K-Elite vs K-Supreme (Plus): Which Is Better + How They Are Different

K-Elite vs vs K-Supreme Plus

Two of Keurig’s highest end machines are the K-Supreme (Plus) and the K-Elite. I have owned both of them and brewed hundeds of k-cup from each device. In fact I’ve brewed hundreds of k-cups from both the K-Supreme and the K-Supreme Plus so I have a lot of personal experience with all three of these machines.

Of the three machines I actually like the K-Supreme series of brewers better than the K-Elite for two main reasons, I like the fixed head style where the k-cup holder doesn’t move and I like the five-point needle that Keurig calls Multi-stream technology.

Technology might be going to far in my explanation of how it works though, it’s just five water injection needles instead of one.

The K-Supreme is better than the K-Elite because the multi-stream water needles saturate the coffee grind in your k-cup uniformly resulting in better tasting coffee. The K-Elite includes a strong button to slow the water flow down but it still brews too fast compared to the K-Supreme for full bodied coffee.

FYI – This is what the strong button does.

Not only do the five point water needles give me full extraction rates from my k-cups but when I bump the strength setting up to the highest it brews much slower than the K-Elite giving me a completely better tasting cup of coffee.

Even though the K-Elite is a good brewer I still have ranked the K-Supreme Plus higher on my list of best Keurigs. You can see that list here: Best Keurig Coffee Makers This Year

I also advise a lot of my readers to look closely at the K-Select which is cheaper than the K-Elite and offers most of the same features that I consider to be important. You can see my comparison of the K-Elite to the K-Select here.

If however you want to learn more about the differences between the Supreme and the Elite then take a few minutes to watch this video comparison I made not long ago about these two machines:

If you are interested in buying either the K-Supreme or K-Supreme Plus then see this page where I show you my recommendations for best place(s) to buy these machines.

Also, did you know that the K-Supreme Plus SMART was released in the summer of 2021? You can see my review of the new K-Supreme Plus SMART here.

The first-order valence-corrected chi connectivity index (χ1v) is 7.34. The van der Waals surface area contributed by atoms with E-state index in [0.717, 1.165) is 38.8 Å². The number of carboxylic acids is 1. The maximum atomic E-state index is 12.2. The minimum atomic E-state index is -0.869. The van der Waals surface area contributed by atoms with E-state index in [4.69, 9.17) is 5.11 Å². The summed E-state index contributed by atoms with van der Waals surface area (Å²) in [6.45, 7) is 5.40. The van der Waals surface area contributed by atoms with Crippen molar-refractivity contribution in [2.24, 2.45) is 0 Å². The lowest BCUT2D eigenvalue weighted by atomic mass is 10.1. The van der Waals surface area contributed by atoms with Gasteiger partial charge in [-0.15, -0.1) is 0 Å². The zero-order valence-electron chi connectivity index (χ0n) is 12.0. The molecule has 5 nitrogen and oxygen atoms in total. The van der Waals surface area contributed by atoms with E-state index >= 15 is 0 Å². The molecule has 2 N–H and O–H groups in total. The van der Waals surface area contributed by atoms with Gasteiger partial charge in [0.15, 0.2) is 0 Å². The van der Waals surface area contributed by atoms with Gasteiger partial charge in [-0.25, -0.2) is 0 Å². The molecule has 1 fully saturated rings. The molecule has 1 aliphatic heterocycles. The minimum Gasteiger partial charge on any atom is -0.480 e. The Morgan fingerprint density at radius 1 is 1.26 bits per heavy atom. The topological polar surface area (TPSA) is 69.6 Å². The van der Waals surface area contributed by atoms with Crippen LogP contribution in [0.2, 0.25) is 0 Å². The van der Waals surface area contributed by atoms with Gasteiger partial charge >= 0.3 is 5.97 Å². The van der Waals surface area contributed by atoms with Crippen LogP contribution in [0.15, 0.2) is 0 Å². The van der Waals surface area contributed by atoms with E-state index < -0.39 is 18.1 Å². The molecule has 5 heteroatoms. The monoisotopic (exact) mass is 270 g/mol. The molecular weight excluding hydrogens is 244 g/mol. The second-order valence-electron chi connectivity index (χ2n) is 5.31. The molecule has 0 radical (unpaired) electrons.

Now Let’s Compare The Settings Between the Elite and the Supreme

Cup Sizes

The Supreme Plus, Plus SMART, and the Elite each offer 4oz, 6oz, 8oz, 10oz, and 12oz cup sizes but the base model K-Supreme doesn’t have the 4-oz option.

I typically use the 4-oz option for my rinse cycle or to pre-warm my coffee cup before brewing actual coffee into it.

Strength Selection

All three machines offer strength selections.

The base model Supreme brews normal coffee in about a minute and if you push the strong button it brews an 8oz cup in around 1:20.

The Elite also offers a sliding strength selector of a variety of strength options, each of which extend the brew time slightly. This is very similar to the Supreme Plus and the Supreme Plus SMART.

The Supreme Plus SMART actually gives you five different strength selections to choose from making it the most customizable of them all. Make sure to see the following article to see more of the differences between the Supreme Plus and the SMART.

Water Reservoir Size, Filtration, & Location

Both the K-Supreme Plus & SMART models have identical water reservoirs sized at 78oz on the spec sheet however I can consistently get a few more ounces in the tank before hitting the max-fill line.

This is in comparison to the Elite which has a tank that only holds 75-oz and the base model K-Supreme that only holds 66-oz.

All three of the Supreme models have a pitcher style reservoir that is very easy to pick up and refill at the sing while the Elite can be removed just the same but it’s a bit more cumbersome to do. You’ll likely need two hands to remove and replace the reservoir compared to a single hand on the Supreme units.

The base model K-Supreme is the only one that offers an adjustable location reservoir, meaning you can position the water tank to the left of the unit or the rear.

For filtration all of the machines come with a charcoal water filter and filter holder in the box so you don’t have to buy that separately.

Coffee Brewing Speed, Temperature, Flow Rate, & Volume

The K-Elite falls under the older style of Keurigs that use an internal water tank as opposed to a heated water line. Because of the internal tank the Elite holds more water in it than the removable water reservoir indicates.

When you brew a cup the internal tank heats up the water inside it to brewing temperature and then it pumps the water through your k-cup. This process is louder than the new style machines and it takes longer for the brew process to start.

Because of the longer wait time for the first drip the actual water-to-grind contact time is faster, basically the flow rate is greater so it catches up to the Supreme while brewing.